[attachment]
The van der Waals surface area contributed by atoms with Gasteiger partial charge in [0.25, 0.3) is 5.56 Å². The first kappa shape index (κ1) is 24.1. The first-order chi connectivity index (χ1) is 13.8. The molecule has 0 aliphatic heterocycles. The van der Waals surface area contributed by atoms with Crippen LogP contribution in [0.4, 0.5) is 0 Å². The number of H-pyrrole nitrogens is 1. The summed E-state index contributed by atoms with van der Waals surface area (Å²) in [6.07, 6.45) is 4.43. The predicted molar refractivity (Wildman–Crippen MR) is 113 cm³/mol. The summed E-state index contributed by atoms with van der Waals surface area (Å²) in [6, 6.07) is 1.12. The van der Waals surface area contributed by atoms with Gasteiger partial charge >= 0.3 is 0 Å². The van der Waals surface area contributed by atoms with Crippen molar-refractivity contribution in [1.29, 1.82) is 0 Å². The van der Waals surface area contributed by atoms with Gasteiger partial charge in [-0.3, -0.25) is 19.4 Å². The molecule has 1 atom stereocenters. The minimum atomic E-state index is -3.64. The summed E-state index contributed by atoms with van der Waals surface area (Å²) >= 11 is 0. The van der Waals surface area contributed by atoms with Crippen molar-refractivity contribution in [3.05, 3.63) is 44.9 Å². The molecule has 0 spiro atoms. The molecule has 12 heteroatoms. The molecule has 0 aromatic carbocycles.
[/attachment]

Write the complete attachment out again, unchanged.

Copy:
The van der Waals surface area contributed by atoms with Gasteiger partial charge in [0.25, 0.3) is 5.56 Å². The first kappa shape index (κ1) is 24.1. The first-order chi connectivity index (χ1) is 13.8. The molecule has 0 aliphatic heterocycles. The van der Waals surface area contributed by atoms with Crippen LogP contribution in [0.4, 0.5) is 0 Å². The number of H-pyrrole nitrogens is 1. The summed E-state index contributed by atoms with van der Waals surface area (Å²) in [6.07, 6.45) is 4.43. The predicted molar refractivity (Wildman–Crippen MR) is 113 cm³/mol. The summed E-state index contributed by atoms with van der Waals surface area (Å²) in [6, 6.07) is 1.12. The van der Waals surface area contributed by atoms with Gasteiger partial charge >= 0.3 is 0 Å². The van der Waals surface area contributed by atoms with Crippen molar-refractivity contribution in [1.29, 1.82) is 0 Å². The van der Waals surface area contributed by atoms with Gasteiger partial charge in [-0.3, -0.25) is 19.4 Å². The molecule has 1 atom stereocenters. The minimum atomic E-state index is -3.64. The summed E-state index contributed by atoms with van der Waals surface area (Å²) >= 11 is 0. The van der Waals surface area contributed by atoms with Crippen molar-refractivity contribution in [3.05, 3.63) is 44.9 Å². The molecule has 0 spiro atoms. The molecule has 12 heteroatoms. The molecule has 0 aromatic carbocycles.